This species is found in the rivers, streams, and reservoirs that drain into Bass Straight including the Arthur River System (DELM 1999).
The species can be found mostly in dark, slow moving rivers. They feed around large rotting logs and other submerged structures (DELM 1999).
Giant freshwater crayfish commonly reach 120 mm in carapace length, although they may get up to 400 mm (Bliss 1982). They do not grow to this size quickly, but can live around 30 years (DELM 1999). This is the largest known freshwater invertebrate, commonly reaching 500g and occasionally reaching 3 kg (Smithton 1999).
They have a dorso-ventrally flattened body with powerfully developed pinchers on their first set of walking legs. Their abdominal legs are longer, adapted for swimming. Females also attach their eggs to these legs (Altevogt, et al 1972).
This species of crayfish reaches reproductive maturity late in its life. Males reach maturity at about 9 years and females do not reach maturity until about 14 years. Even after they reach maturity, females only breed every two years. They mate and spawn in the autumn and the eggs will hatch the next summer. The eggs remain attached to the female until May. This long reproductive process has a large impact on the species because a female spends much of her mature life with eggs attched to her (DELM 1999).
This species of crawfish can live for 30 years because of its lack of natural predators at full maturity. The species is too large for predators such as bass which are predators of smaller species of crawfish. When hiding is needed the crawfish backs into murky banks and under submerged obstructions (IWC 1998).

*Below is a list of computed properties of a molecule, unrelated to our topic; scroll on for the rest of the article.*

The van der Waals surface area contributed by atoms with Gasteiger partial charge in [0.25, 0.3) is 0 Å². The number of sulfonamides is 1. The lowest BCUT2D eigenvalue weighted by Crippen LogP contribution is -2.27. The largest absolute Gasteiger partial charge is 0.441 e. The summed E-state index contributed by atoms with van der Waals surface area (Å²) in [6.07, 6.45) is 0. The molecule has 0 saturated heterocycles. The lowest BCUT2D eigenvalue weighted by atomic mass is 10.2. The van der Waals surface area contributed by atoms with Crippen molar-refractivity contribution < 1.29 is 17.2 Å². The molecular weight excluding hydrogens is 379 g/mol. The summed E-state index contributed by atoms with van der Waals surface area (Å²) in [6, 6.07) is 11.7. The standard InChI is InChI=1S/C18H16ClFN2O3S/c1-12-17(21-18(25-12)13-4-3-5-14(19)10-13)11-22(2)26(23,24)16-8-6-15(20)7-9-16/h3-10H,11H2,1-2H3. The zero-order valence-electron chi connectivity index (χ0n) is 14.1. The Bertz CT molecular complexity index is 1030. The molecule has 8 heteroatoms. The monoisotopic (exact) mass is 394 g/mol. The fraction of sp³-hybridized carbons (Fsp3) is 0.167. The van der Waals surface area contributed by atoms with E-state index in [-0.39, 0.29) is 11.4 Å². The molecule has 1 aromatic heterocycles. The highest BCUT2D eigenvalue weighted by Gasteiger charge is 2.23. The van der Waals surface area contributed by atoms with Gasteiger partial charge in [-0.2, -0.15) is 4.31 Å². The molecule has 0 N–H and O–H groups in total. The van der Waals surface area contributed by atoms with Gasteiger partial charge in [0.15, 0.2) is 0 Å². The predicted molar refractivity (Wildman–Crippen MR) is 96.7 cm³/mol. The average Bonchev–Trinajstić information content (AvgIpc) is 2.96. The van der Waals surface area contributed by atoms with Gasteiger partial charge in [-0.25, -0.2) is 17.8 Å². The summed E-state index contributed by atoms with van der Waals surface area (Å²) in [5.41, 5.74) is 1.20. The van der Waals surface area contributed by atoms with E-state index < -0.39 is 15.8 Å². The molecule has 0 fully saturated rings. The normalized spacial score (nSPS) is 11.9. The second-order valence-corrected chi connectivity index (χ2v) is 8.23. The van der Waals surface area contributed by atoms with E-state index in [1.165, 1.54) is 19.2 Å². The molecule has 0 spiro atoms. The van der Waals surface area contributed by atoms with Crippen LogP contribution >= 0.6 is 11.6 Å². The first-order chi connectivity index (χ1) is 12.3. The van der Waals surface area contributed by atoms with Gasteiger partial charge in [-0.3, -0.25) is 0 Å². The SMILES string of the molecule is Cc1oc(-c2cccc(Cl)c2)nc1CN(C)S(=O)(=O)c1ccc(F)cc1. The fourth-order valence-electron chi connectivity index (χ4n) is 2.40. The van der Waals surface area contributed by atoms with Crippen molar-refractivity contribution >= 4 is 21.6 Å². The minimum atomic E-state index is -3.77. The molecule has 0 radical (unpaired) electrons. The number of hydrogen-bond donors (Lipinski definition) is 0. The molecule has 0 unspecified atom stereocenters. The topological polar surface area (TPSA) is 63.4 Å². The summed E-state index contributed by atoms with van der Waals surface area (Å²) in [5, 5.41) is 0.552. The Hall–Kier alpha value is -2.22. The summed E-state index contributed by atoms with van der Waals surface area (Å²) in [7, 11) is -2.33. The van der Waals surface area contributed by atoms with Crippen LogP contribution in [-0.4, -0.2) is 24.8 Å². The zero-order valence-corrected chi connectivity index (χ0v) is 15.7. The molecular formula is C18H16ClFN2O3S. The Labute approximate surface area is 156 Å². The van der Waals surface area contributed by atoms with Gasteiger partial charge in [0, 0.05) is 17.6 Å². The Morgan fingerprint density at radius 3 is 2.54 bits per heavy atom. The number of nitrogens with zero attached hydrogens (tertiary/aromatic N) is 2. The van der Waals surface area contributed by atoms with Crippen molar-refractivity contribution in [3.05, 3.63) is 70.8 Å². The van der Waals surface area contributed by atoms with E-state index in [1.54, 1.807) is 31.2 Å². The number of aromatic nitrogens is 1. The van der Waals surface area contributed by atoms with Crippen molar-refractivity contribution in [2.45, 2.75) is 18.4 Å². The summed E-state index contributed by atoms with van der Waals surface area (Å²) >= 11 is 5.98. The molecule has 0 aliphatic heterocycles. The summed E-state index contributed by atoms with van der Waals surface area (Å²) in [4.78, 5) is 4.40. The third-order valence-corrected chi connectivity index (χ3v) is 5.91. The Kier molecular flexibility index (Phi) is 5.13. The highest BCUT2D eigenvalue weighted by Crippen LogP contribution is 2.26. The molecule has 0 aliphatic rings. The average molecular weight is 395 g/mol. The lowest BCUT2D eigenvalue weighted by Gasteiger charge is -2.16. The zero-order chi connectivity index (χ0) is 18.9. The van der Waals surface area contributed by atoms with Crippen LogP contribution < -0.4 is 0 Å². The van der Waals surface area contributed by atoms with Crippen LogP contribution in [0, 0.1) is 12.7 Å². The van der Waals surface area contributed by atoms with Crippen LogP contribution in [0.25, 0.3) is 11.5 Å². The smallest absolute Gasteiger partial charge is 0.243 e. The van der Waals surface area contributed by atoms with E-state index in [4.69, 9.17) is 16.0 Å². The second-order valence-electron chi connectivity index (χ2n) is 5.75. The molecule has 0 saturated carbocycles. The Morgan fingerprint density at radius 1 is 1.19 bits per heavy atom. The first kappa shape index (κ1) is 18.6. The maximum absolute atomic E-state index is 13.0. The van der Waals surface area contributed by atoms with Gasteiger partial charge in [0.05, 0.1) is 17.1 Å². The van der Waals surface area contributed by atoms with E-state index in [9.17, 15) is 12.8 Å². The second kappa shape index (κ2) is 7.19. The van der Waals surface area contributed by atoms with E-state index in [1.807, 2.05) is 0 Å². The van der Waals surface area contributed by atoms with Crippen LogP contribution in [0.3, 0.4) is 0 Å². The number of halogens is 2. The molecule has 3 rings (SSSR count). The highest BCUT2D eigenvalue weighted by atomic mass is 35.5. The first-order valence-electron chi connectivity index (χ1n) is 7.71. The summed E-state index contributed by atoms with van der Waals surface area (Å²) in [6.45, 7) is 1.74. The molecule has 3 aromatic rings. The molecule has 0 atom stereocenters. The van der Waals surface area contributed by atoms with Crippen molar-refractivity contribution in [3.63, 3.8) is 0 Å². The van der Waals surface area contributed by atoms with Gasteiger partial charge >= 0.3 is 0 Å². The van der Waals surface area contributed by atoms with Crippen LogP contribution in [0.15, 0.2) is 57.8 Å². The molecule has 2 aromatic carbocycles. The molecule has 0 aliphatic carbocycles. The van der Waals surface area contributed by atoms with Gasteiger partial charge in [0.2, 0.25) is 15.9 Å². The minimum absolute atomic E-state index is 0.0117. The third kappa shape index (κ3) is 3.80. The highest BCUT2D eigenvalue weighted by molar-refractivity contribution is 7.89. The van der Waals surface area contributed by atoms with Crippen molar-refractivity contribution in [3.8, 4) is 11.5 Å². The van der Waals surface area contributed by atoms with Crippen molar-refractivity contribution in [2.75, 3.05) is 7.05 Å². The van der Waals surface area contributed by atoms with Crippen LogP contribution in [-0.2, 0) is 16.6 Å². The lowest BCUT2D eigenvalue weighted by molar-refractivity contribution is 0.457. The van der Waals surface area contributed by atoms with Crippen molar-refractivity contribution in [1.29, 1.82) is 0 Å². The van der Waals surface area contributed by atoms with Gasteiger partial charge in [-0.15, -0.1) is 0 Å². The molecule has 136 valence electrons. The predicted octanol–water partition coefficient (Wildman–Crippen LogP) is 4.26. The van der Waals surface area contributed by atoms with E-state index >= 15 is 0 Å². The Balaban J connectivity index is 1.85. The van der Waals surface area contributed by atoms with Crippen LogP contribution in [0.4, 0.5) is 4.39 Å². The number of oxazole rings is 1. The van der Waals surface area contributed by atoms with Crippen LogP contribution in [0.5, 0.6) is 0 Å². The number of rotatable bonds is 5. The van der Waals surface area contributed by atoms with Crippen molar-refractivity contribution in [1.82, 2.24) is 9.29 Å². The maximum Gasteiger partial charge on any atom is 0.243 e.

The Tasmanian Giant Crayfish is omnivorous. It will harvest fungi and bacteria that grows on rotting wood that it supposedly sets aside. It eats leaves and insects that fall into the water, as well as animal flesh (IWC 1998).
This species is considered a gourmet dish in countries such as Australia. It was heavily fished for the past 20 years and is no longer allowed to be caught and eaten (Smithton 1999).
A few of the reasons for the decline of this species are its long reproductive process, loss of habitat, and the fact that it matures very slowly (DELM 1999).
Bill McClain (author), Southwestern University, Stephanie Fabritius (editor), Southwestern University.
Living in Australia, New Zealand, Tasmania, New Guinea and associated islands.
having body symmetry such that the animal can be divided in one plane into two mirror-image halves. Animals with bilateral symmetry have dorsal and ventral sides, as well as anterior and posterior ends. Synapomorphy of the Bilateria.
animals which must use heat acquired from the environment and behavioral adaptations to regulate body temperature
having a body temperature that fluctuates with that of the immediate environment; having no mechanism or a poorly developed mechanism for regulating internal body temperature.
the area in which the animal is naturally found, the region in which it is endemic.
Altevogt, R., P. Rietschel, E. Thenius. 1972. The Crustacea. H Grzimek, ed. Grzimek's Animal Life Encyclopedia Volume 1: Lower Animals. New York: Van Nostrand Reinhold Company.
Bliss, D. 1982. Shrimps, Lobsters, and Crabs. New York: Columbia University Press.
Department of Environment and Land Management, June 20, 1999. "Giant Freshwater Lobster" (On-line). Accessed July 14, 2000 at http://www.parks.tas.gov.au/esl/lobster.html.
International Wildlife Coalition, 1998. "Tasmanian Giant Freshwater Crayfish" (On-line). Accessed February 27, 2000 at http://www.iwc.org/volunteers/archives/Jan99/spec_pg7.htm.
Smithton, August 1, 1999. "Tasmanian Giant Freshwater Lobster" (On-line). Accessed February, 15 2000 at http://www.smithton.tco.asn.au/wildlife/lobster/lobster.html.